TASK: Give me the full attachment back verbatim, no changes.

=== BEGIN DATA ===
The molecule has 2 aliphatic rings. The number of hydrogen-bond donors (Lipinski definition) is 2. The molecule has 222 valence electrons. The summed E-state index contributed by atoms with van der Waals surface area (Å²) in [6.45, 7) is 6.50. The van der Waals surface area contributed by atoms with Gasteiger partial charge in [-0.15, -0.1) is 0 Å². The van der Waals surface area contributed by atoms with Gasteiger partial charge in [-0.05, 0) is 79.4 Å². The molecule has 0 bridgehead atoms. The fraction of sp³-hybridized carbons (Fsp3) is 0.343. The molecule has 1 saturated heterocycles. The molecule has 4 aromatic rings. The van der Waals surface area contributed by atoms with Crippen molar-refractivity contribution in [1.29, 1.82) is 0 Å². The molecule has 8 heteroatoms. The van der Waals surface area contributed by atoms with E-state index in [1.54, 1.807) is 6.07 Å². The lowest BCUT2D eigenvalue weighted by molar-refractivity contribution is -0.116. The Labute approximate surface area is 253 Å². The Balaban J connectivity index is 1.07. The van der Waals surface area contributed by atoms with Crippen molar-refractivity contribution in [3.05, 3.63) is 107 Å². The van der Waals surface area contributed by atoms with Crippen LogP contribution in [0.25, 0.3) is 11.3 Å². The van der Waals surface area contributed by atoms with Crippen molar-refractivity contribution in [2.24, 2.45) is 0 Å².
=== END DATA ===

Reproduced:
The molecule has 2 aliphatic rings. The number of hydrogen-bond donors (Lipinski definition) is 2. The molecule has 222 valence electrons. The summed E-state index contributed by atoms with van der Waals surface area (Å²) in [6.45, 7) is 6.50. The van der Waals surface area contributed by atoms with Gasteiger partial charge in [-0.15, -0.1) is 0 Å². The van der Waals surface area contributed by atoms with Gasteiger partial charge in [-0.05, 0) is 79.4 Å². The molecule has 0 bridgehead atoms. The fraction of sp³-hybridized carbons (Fsp3) is 0.343. The molecule has 1 saturated heterocycles. The molecule has 4 aromatic rings. The van der Waals surface area contributed by atoms with Crippen molar-refractivity contribution in [1.29, 1.82) is 0 Å². The molecule has 8 heteroatoms. The van der Waals surface area contributed by atoms with E-state index in [1.54, 1.807) is 6.07 Å². The lowest BCUT2D eigenvalue weighted by molar-refractivity contribution is -0.116. The Labute approximate surface area is 253 Å². The Balaban J connectivity index is 1.07. The van der Waals surface area contributed by atoms with Crippen molar-refractivity contribution in [3.05, 3.63) is 107 Å². The van der Waals surface area contributed by atoms with Crippen LogP contribution in [0.25, 0.3) is 11.3 Å². The van der Waals surface area contributed by atoms with Crippen molar-refractivity contribution in [2.24, 2.45) is 0 Å².